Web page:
By Lauren Broom
Pool technicians, like many other outdoor workers regularly share their workspace with many different hazards that can bite or sting the worker. Some examples of these outdoor hazards are wasps, hornets, bees, ants, spiders, snakes, alligators, racoons, and even the customer’s dog. Outdoor workers are among workers most frequently victims of nonfatal insect and arachnid injuries and illnesses. Pool techs should know how to approach their outdoor workspace safely to protect themselves from these hazards. The Occupational Safety & Health Administration(OSHA) requires that employers provide training to their employees in order to reduce these types of workplace hazards to their employees.
Where should a pool tech look for these hazards?
Pool techs need to recognize potential locations of these workplace hazards. Locations could vary, but could include: skimmer baskets, under lips of surge and scum gutters, pool pump areas, pool equipment enclosures, pool equipment rooms, pool heaters, electrical panels and in even in the pool itself. Pool techs should also be aware of any landscaping around the pool and the pool equipment. Landscaping makes the perfect hiding place for these hazards.
Should a pool tech be concerned about a racoon in the pool?
Yes, pool techs should be concerned if a racoon was in the pool. The pool tech should also be concerned if the racoon left feces(poop) in the pool or on the pool deck. The steps of a pool are a magnet for racoons to wash their paws in the water.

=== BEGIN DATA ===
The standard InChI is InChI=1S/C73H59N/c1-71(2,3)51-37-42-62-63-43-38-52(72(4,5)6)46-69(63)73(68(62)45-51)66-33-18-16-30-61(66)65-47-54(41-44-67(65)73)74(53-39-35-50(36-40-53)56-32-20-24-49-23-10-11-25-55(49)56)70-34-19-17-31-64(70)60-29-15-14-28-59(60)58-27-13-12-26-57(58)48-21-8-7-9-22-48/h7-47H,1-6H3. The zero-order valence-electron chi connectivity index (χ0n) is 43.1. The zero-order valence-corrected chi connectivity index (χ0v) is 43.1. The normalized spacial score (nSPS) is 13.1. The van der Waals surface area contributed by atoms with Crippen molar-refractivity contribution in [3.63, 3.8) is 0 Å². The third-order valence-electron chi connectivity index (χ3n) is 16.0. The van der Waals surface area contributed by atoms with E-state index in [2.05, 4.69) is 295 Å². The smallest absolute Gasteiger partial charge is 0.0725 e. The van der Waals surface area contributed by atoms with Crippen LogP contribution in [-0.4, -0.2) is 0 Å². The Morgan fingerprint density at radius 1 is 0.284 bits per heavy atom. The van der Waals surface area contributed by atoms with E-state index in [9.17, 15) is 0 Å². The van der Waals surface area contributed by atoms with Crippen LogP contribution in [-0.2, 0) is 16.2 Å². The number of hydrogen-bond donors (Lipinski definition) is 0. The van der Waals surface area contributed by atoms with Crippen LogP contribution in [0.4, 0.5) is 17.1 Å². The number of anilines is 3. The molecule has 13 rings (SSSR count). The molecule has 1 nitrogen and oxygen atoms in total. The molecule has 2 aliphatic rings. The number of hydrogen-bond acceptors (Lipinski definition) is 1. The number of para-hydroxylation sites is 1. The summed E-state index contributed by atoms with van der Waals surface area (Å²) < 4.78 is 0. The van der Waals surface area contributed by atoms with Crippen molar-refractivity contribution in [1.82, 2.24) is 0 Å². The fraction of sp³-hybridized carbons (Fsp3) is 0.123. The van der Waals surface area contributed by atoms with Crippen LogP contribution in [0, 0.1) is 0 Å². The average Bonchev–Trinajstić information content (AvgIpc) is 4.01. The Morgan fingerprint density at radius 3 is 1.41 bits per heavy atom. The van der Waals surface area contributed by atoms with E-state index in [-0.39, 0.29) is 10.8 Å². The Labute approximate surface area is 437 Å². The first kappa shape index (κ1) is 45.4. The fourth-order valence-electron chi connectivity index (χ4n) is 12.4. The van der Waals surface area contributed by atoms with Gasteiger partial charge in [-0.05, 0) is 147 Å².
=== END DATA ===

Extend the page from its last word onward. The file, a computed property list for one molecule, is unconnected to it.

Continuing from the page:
Racoons can spread germs to humans. Racoon feces can sometimes contain eggs of a roundworm parasite called Baylisascaris procyonis, which can infect humans, especially children, and cause severe neurological illness. Swallowing a few of the roundworm eggs can result in no or few symptoms. However, swallowing a larger number of the roundworm eggs can result in more severe illness that affects the nervous system or eyes.
So what is the big deal for a pool tech? The roundworm eggs are particularly tough, so just adding chlorine to the water will not kill them. The pool tech will have to remove the feces from the pool. Next,
Lauren Broom is a Certified Pool Operator Course, CPO
, instructor and a former health inspector for the Florida Department of Health. Lauren has a Bachelor of Science Degree in Biology and is a registered sanitarian.
She has 16-years of experience in commercial pool inspections and waterborne disease outbreak investigations.
Lauren lives in Palm Bay, Florida with her husband of 17 years and their 3 children.
Lauren can be reached at firstname.lastname@example.org
Lauren Broom the pool tech will have to run the pool filter for a minimum of 24 hours and then backwash the pool filter. Potentially, the pool tech may have contact with the feces during removal and from overspray from the backwashing or spraying off different filter media. Always treat racoons and their feces as if they potentially infected with this roundworm to best protect yourself!